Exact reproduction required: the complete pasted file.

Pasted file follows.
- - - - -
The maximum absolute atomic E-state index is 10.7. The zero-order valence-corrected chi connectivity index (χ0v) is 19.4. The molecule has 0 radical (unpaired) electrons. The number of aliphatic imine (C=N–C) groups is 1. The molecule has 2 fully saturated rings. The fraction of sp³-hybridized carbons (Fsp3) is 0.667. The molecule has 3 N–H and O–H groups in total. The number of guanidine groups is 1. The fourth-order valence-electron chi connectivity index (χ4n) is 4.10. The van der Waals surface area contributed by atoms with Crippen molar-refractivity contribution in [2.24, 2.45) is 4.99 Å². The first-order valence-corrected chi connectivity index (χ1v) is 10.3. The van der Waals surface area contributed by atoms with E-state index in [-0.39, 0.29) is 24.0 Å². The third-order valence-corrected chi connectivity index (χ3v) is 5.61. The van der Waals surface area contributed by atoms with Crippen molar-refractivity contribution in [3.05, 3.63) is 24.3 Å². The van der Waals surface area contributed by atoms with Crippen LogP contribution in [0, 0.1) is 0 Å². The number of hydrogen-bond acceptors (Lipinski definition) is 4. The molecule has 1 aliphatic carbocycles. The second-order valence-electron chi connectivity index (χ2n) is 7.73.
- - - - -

The maximum absolute atomic E-state index is 10.7. The zero-order valence-corrected chi connectivity index (χ0v) is 19.4. The molecule has 0 radical (unpaired) electrons. The number of aliphatic imine (C=N–C) groups is 1. The molecule has 2 fully saturated rings. The fraction of sp³-hybridized carbons (Fsp3) is 0.667. The molecule has 3 N–H and O–H groups in total. The number of guanidine groups is 1. The fourth-order valence-electron chi connectivity index (χ4n) is 4.10. The van der Waals surface area contributed by atoms with Crippen molar-refractivity contribution in [2.24, 2.45) is 4.99 Å². The first-order valence-corrected chi connectivity index (χ1v) is 10.3. The van der Waals surface area contributed by atoms with E-state index in [-0.39, 0.29) is 24.0 Å². The third-order valence-corrected chi connectivity index (χ3v) is 5.61. The van der Waals surface area contributed by atoms with Crippen molar-refractivity contribution in [3.05, 3.63) is 24.3 Å². The van der Waals surface area contributed by atoms with Crippen LogP contribution in [0, 0.1) is 0 Å². The number of hydrogen-bond acceptors (Lipinski definition) is 4. The molecule has 1 aliphatic carbocycles. The second-order valence-electron chi connectivity index (χ2n) is 7.73.